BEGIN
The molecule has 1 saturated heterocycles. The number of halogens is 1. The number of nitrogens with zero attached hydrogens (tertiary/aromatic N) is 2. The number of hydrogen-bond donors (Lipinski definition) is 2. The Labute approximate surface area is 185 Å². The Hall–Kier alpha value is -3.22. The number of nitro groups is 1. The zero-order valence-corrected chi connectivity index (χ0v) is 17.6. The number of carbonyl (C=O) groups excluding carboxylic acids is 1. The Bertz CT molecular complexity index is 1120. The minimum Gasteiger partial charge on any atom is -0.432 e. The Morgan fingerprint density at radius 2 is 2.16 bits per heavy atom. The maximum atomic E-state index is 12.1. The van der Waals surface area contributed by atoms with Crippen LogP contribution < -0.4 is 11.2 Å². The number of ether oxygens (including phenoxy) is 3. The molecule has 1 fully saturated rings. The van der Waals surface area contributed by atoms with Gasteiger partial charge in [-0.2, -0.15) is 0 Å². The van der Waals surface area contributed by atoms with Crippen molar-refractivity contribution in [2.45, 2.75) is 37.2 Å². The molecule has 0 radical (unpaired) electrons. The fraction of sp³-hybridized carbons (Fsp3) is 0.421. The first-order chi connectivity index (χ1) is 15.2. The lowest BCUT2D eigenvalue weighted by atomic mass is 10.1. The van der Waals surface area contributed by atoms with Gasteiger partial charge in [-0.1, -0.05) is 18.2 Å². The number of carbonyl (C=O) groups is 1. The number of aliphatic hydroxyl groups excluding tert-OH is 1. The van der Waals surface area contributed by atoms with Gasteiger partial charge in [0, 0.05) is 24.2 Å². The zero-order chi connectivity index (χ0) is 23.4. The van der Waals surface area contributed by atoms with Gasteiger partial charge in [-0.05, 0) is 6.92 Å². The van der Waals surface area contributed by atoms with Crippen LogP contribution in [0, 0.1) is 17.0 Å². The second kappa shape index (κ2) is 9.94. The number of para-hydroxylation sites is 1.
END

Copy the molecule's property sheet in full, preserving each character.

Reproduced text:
The molecule has 1 saturated heterocycles. The number of halogens is 1. The number of nitrogens with zero attached hydrogens (tertiary/aromatic N) is 2. The number of hydrogen-bond donors (Lipinski definition) is 2. The Labute approximate surface area is 185 Å². The Hall–Kier alpha value is -3.22. The number of nitro groups is 1. The zero-order valence-corrected chi connectivity index (χ0v) is 17.6. The number of carbonyl (C=O) groups excluding carboxylic acids is 1. The Bertz CT molecular complexity index is 1120. The minimum Gasteiger partial charge on any atom is -0.432 e. The Morgan fingerprint density at radius 2 is 2.16 bits per heavy atom. The maximum atomic E-state index is 12.1. The van der Waals surface area contributed by atoms with Crippen LogP contribution < -0.4 is 11.2 Å². The number of ether oxygens (including phenoxy) is 3. The molecule has 1 fully saturated rings. The van der Waals surface area contributed by atoms with Gasteiger partial charge in [-0.2, -0.15) is 0 Å². The van der Waals surface area contributed by atoms with Crippen molar-refractivity contribution in [2.45, 2.75) is 37.2 Å². The molecule has 0 radical (unpaired) electrons. The fraction of sp³-hybridized carbons (Fsp3) is 0.421. The first-order chi connectivity index (χ1) is 15.2. The lowest BCUT2D eigenvalue weighted by atomic mass is 10.1. The van der Waals surface area contributed by atoms with Gasteiger partial charge in [-0.1, -0.05) is 18.2 Å². The number of carbonyl (C=O) groups is 1. The number of aliphatic hydroxyl groups excluding tert-OH is 1. The van der Waals surface area contributed by atoms with Gasteiger partial charge in [0, 0.05) is 24.2 Å². The zero-order chi connectivity index (χ0) is 23.4. The van der Waals surface area contributed by atoms with Gasteiger partial charge in [-0.05, 0) is 6.92 Å². The van der Waals surface area contributed by atoms with Crippen LogP contribution in [0, 0.1) is 17.0 Å². The second kappa shape index (κ2) is 9.94. The number of para-hydroxylation sites is 1.